During the manufacturing of sintered NdFeB magnets, it is well known that the microstructure of the starting alloy has a strong influence on the processing and the magnetic properties of the product. In this study, we clarify the microstructure formation in strip-cast rare earth (R)-Fe-B alloys used to produce magnets. The microstructure of the alloy surface in contact with the cooling roll and its cross-section were observed using laser microscopy, field emission electron microprobe analysis, and transmission electron microscopy. The orientations of crystal grains were determined by X-ray diffraction and electron backscatter diffraction analyses. Petal-shaped structures were found to cover the alloy surface in contact with the cooling roll, each consisting of a central nucleation region and radially grown Nd2Fe14B dendritic structures. The nucleation region, consisting of a “disc” and “predendrites”, occurs in the super-cooled region of the contact area between the cooling roll and melt. In the disc region, spherical Nd2Fe14B particles <100 nm in size are formed in the amorphous R-rich phase, with the overall atomic composition of rare earth:Fe = 1:2. During the primary growth stage of the dendritic structure, each Nd2Fe14B rod with a different crystal orientation (around 2 to 3 μm in diameter) forms one radially extending crystal grain. As these structures extend to the free surface, crystal grains with orientations close to 〈100〉 in the thickness direction increase in volume. These discs and predendrites observed in the super-cooled area negatively influence the magnetic orientation and sinterability in the produced magnets. Therefore, it is important to avoid excessive super-cooling to obtain optimum magnetic properties.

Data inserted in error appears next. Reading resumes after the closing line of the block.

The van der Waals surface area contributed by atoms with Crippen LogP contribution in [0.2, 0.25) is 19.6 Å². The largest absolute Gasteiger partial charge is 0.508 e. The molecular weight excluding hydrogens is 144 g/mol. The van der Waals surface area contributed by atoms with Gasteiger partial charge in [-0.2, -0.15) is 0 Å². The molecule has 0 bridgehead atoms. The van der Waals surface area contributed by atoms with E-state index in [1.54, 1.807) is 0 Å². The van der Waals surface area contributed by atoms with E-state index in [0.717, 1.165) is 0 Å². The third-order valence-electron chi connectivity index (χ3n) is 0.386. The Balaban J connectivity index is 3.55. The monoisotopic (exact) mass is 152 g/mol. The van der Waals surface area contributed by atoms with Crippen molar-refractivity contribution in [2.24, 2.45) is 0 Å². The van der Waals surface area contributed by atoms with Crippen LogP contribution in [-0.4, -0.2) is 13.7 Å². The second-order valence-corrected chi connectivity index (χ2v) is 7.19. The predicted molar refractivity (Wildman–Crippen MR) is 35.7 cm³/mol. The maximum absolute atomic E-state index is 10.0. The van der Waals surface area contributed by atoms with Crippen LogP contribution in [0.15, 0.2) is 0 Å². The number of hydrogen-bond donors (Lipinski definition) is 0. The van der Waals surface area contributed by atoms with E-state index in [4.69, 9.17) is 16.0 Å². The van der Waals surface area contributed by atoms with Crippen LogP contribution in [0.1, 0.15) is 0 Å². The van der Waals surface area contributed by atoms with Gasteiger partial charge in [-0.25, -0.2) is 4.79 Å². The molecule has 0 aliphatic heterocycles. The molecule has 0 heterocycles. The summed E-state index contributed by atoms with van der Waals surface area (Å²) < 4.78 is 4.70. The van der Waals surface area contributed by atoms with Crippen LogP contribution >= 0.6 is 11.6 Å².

|Number of pages||8|
|Journal||Metallurgical and Materials Transactions A: Physical Metallurgy and Materials Science|
|Publication status||Published - 2017 Jul 1|